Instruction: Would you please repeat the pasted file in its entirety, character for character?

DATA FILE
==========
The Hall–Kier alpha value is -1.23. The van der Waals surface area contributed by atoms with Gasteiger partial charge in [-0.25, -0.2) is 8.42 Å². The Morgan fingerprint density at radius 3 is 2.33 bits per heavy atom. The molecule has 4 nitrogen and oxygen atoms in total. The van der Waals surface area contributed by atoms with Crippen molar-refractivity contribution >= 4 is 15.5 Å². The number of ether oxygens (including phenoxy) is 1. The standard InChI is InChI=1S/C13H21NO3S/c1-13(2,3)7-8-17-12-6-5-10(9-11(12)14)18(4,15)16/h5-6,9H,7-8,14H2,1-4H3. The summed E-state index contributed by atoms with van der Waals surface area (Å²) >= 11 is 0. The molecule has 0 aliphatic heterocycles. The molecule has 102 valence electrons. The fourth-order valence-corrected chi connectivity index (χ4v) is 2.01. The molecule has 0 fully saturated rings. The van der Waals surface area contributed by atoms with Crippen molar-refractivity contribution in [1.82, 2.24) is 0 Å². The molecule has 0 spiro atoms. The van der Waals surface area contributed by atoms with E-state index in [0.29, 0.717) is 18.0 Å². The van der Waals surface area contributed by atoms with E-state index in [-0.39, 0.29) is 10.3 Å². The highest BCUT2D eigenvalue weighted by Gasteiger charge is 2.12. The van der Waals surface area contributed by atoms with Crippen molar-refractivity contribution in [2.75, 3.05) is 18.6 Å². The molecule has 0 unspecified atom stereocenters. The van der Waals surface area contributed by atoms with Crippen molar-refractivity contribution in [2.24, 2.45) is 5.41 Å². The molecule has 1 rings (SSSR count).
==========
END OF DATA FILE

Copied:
The Hall–Kier alpha value is -1.23. The van der Waals surface area contributed by atoms with Gasteiger partial charge in [-0.25, -0.2) is 8.42 Å². The Morgan fingerprint density at radius 3 is 2.33 bits per heavy atom. The molecule has 4 nitrogen and oxygen atoms in total. The van der Waals surface area contributed by atoms with Crippen molar-refractivity contribution >= 4 is 15.5 Å². The number of ether oxygens (including phenoxy) is 1. The standard InChI is InChI=1S/C13H21NO3S/c1-13(2,3)7-8-17-12-6-5-10(9-11(12)14)18(4,15)16/h5-6,9H,7-8,14H2,1-4H3. The summed E-state index contributed by atoms with van der Waals surface area (Å²) >= 11 is 0. The molecule has 0 aliphatic heterocycles. The molecule has 102 valence electrons. The fourth-order valence-corrected chi connectivity index (χ4v) is 2.01. The molecule has 0 fully saturated rings. The van der Waals surface area contributed by atoms with Crippen molar-refractivity contribution in [1.82, 2.24) is 0 Å². The molecule has 0 spiro atoms. The van der Waals surface area contributed by atoms with E-state index in [0.29, 0.717) is 18.0 Å². The van der Waals surface area contributed by atoms with E-state index in [-0.39, 0.29) is 10.3 Å². The highest BCUT2D eigenvalue weighted by Gasteiger charge is 2.12. The van der Waals surface area contributed by atoms with Crippen molar-refractivity contribution in [2.75, 3.05) is 18.6 Å². The molecule has 0 unspecified atom stereocenters. The van der Waals surface area contributed by atoms with Crippen molar-refractivity contribution in [2.24, 2.45) is 5.41 Å². The molecule has 1 rings (SSSR count).